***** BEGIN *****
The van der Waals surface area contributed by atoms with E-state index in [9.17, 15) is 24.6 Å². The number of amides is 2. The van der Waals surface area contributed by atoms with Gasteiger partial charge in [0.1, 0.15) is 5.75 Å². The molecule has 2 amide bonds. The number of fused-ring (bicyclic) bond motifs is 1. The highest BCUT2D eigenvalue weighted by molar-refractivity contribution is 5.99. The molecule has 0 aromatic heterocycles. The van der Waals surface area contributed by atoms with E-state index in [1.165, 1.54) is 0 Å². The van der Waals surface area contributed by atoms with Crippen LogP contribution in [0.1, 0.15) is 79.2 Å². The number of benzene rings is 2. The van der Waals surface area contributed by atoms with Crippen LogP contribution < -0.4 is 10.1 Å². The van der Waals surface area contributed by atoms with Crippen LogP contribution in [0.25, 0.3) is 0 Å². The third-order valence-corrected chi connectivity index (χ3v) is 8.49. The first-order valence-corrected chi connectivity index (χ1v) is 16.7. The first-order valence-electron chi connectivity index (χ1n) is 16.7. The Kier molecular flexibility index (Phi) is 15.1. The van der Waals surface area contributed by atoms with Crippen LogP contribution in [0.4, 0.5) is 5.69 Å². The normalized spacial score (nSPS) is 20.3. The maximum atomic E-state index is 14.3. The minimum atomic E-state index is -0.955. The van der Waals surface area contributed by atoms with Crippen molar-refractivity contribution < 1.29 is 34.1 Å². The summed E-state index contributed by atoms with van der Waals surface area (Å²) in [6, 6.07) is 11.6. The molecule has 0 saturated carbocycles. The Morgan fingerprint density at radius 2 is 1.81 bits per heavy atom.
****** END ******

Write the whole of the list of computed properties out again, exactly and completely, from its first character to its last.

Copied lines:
The van der Waals surface area contributed by atoms with E-state index in [9.17, 15) is 24.6 Å². The number of amides is 2. The van der Waals surface area contributed by atoms with Gasteiger partial charge in [0.1, 0.15) is 5.75 Å². The molecule has 2 amide bonds. The number of fused-ring (bicyclic) bond motifs is 1. The highest BCUT2D eigenvalue weighted by molar-refractivity contribution is 5.99. The molecule has 0 aromatic heterocycles. The van der Waals surface area contributed by atoms with E-state index in [1.165, 1.54) is 0 Å². The van der Waals surface area contributed by atoms with Crippen LogP contribution in [0.1, 0.15) is 79.2 Å². The number of benzene rings is 2. The van der Waals surface area contributed by atoms with Crippen LogP contribution < -0.4 is 10.1 Å². The van der Waals surface area contributed by atoms with Crippen LogP contribution in [0.25, 0.3) is 0 Å². The third-order valence-corrected chi connectivity index (χ3v) is 8.49. The first-order valence-corrected chi connectivity index (χ1v) is 16.7. The first-order valence-electron chi connectivity index (χ1n) is 16.7. The Kier molecular flexibility index (Phi) is 15.1. The van der Waals surface area contributed by atoms with Crippen LogP contribution in [0.4, 0.5) is 5.69 Å². The normalized spacial score (nSPS) is 20.3. The maximum atomic E-state index is 14.3. The minimum atomic E-state index is -0.955. The van der Waals surface area contributed by atoms with Crippen molar-refractivity contribution < 1.29 is 34.1 Å². The summed E-state index contributed by atoms with van der Waals surface area (Å²) in [6, 6.07) is 11.6. The molecule has 0 saturated carbocycles. The Morgan fingerprint density at radius 2 is 1.81 bits per heavy atom.